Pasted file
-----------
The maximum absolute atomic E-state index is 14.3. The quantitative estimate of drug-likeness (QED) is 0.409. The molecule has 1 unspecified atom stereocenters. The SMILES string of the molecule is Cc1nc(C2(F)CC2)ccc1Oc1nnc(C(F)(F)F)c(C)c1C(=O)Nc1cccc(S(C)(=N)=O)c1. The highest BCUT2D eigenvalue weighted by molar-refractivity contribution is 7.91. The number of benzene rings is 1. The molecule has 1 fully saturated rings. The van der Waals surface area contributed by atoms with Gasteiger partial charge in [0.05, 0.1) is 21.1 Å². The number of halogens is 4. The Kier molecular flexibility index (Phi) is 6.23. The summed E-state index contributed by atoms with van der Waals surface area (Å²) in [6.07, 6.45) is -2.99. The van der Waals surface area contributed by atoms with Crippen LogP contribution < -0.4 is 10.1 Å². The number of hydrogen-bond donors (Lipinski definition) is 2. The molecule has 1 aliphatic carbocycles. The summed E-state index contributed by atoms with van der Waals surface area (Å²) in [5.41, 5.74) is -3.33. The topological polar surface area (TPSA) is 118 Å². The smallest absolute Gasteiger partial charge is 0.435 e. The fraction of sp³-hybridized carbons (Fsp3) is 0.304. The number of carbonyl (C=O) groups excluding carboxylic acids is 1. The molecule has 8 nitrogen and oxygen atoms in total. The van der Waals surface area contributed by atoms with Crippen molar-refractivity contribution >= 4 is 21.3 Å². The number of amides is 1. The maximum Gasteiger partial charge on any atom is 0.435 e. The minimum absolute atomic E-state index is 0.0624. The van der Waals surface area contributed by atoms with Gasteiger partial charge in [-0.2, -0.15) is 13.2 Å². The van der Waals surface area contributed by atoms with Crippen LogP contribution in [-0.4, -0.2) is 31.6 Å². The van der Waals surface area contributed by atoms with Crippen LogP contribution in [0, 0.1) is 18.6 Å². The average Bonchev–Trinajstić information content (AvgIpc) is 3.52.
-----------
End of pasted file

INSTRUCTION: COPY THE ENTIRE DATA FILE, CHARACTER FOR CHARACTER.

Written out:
The maximum absolute atomic E-state index is 14.3. The quantitative estimate of drug-likeness (QED) is 0.409. The molecule has 1 unspecified atom stereocenters. The SMILES string of the molecule is Cc1nc(C2(F)CC2)ccc1Oc1nnc(C(F)(F)F)c(C)c1C(=O)Nc1cccc(S(C)(=N)=O)c1. The highest BCUT2D eigenvalue weighted by molar-refractivity contribution is 7.91. The number of benzene rings is 1. The molecule has 1 fully saturated rings. The van der Waals surface area contributed by atoms with Gasteiger partial charge in [0.05, 0.1) is 21.1 Å². The number of halogens is 4. The Kier molecular flexibility index (Phi) is 6.23. The summed E-state index contributed by atoms with van der Waals surface area (Å²) in [6.07, 6.45) is -2.99. The van der Waals surface area contributed by atoms with Crippen LogP contribution < -0.4 is 10.1 Å². The number of hydrogen-bond donors (Lipinski definition) is 2. The molecule has 1 aliphatic carbocycles. The summed E-state index contributed by atoms with van der Waals surface area (Å²) in [5.41, 5.74) is -3.33. The topological polar surface area (TPSA) is 118 Å². The smallest absolute Gasteiger partial charge is 0.435 e. The fraction of sp³-hybridized carbons (Fsp3) is 0.304. The number of carbonyl (C=O) groups excluding carboxylic acids is 1. The molecule has 8 nitrogen and oxygen atoms in total. The van der Waals surface area contributed by atoms with Crippen molar-refractivity contribution >= 4 is 21.3 Å². The number of amides is 1. The maximum Gasteiger partial charge on any atom is 0.435 e. The minimum absolute atomic E-state index is 0.0624. The van der Waals surface area contributed by atoms with Gasteiger partial charge in [-0.2, -0.15) is 13.2 Å². The van der Waals surface area contributed by atoms with Crippen LogP contribution in [-0.4, -0.2) is 31.6 Å². The van der Waals surface area contributed by atoms with Crippen LogP contribution in [0, 0.1) is 18.6 Å². The average Bonchev–Trinajstić information content (AvgIpc) is 3.52.